Beginning Ubuntu LTS Server Administration: From Novice to by Sander van Vugt PDF

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By Sander van Vugt

ISBN-10: 1430210826

ISBN-13: 9781430210825

Starting Ubuntu LTS Server management: From amateur to expert: moment version responds to the $64000 five-year long-term help version of Ubuntu Server, which eventually provides balance to Ubuntu and should permit this marketplace to develop into even more advantageous in 2008. This variation represents the server model of the preferred Linux distribution globally. the writer emphasizes virtualization and Ubuntu Linux infrastructure, utilizing the recent GUI and LDAP instruments. This e-book addresses a massive a part of the worldwide server industry and all directors and executives who want to know concerning the new Ubuntu server positive aspects.

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Extra resources for Beginning Ubuntu LTS Server Administration: From Novice to Professional, Second Edition (Expert's Voice in Linux)

Sample text

The Ctrl+R key sequence searches the Bash history, and the feature is especially useful when working with longer commands. As before, type the first characters of the command and you will see the last command you’ve used that started with the same characters. • Ctrl+Z: Some people use Ctrl+Z to stop a command that is running interactively on the console (in the foreground). Although it does stop the command, it does not terminate it. A command that is stopped with Ctrl+Z is merely paused, so that you can easily start it in the background using the bg command or in the foreground again with the fg command.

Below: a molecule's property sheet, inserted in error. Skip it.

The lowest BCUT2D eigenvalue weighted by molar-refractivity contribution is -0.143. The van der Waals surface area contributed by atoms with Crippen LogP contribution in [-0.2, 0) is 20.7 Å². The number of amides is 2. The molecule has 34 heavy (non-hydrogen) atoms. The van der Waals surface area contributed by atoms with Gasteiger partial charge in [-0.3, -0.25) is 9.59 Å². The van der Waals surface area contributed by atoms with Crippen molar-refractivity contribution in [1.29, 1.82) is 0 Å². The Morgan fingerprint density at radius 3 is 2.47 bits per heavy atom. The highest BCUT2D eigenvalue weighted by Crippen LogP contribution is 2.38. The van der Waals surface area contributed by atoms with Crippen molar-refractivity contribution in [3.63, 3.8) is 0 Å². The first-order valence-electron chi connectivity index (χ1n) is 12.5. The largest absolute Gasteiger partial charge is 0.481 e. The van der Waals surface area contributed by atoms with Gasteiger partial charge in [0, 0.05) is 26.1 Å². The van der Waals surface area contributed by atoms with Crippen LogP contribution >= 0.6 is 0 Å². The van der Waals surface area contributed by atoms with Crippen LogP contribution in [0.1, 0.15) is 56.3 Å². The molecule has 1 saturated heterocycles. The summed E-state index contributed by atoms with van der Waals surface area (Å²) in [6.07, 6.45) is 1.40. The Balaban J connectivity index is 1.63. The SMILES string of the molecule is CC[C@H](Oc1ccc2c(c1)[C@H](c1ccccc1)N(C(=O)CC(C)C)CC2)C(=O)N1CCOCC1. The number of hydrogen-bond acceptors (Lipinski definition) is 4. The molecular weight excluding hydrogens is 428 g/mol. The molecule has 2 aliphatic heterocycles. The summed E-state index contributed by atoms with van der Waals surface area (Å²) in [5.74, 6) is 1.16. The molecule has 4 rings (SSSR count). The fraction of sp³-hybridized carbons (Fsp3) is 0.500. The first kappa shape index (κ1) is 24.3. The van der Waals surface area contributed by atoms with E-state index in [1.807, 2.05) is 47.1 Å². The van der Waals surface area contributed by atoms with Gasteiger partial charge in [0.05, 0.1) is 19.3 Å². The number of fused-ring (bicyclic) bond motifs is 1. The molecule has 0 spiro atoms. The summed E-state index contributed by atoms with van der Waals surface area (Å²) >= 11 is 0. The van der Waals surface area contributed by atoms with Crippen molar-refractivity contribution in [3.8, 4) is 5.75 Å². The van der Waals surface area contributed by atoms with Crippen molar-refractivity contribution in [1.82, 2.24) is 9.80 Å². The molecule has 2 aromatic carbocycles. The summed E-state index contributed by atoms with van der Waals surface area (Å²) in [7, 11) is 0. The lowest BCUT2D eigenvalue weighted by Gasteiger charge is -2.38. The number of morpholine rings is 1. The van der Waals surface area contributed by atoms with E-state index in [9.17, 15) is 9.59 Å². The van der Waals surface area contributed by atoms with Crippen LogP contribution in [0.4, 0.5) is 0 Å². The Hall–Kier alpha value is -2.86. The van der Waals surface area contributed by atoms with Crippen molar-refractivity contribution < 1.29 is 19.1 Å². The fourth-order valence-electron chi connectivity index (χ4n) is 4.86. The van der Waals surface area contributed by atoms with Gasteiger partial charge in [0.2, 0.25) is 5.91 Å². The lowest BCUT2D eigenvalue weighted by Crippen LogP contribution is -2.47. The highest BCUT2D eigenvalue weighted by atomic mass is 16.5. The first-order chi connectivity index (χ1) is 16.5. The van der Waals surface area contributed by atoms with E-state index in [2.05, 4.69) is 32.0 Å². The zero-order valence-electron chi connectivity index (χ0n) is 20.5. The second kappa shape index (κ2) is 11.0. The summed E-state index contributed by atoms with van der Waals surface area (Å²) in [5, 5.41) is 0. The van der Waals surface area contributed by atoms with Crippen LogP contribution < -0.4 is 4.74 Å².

Txt would CHAPTER 2 ■ GETTING THE MOST FROM THE COMMAND LINE have the grep command find the text root in all files in the current directory. txt that will be created for this purpose, whereas STDOUT will be written to the console where the user has issued this command. ■Note The STDIN, STDOUT, and STDERR can be referred to by numbers as well; STDIN = 0, STDOUT = 1, and STDERR = 2. That’s also the reason why you are using 2> to redirect error output. Similarly, you could use 1> to redirect the standard output instead of > (in the following line in the example).

Note When analyzing a command, the shell parses the command to see what exactly you want to do. While doing this, it will interpret signs that have a special meaning for the shell (such as *, which is used to refer to all files in the current directory). To prevent the shell from doing this (so that the special character can be interpreted by something else; by the command you are using, for example), you should tell the shell not to interpret the special characters. You can do this by escaping them using any of three methods.

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Beginning Ubuntu LTS Server Administration: From Novice to Professional, Second Edition (Expert's Voice in Linux) by Sander van Vugt

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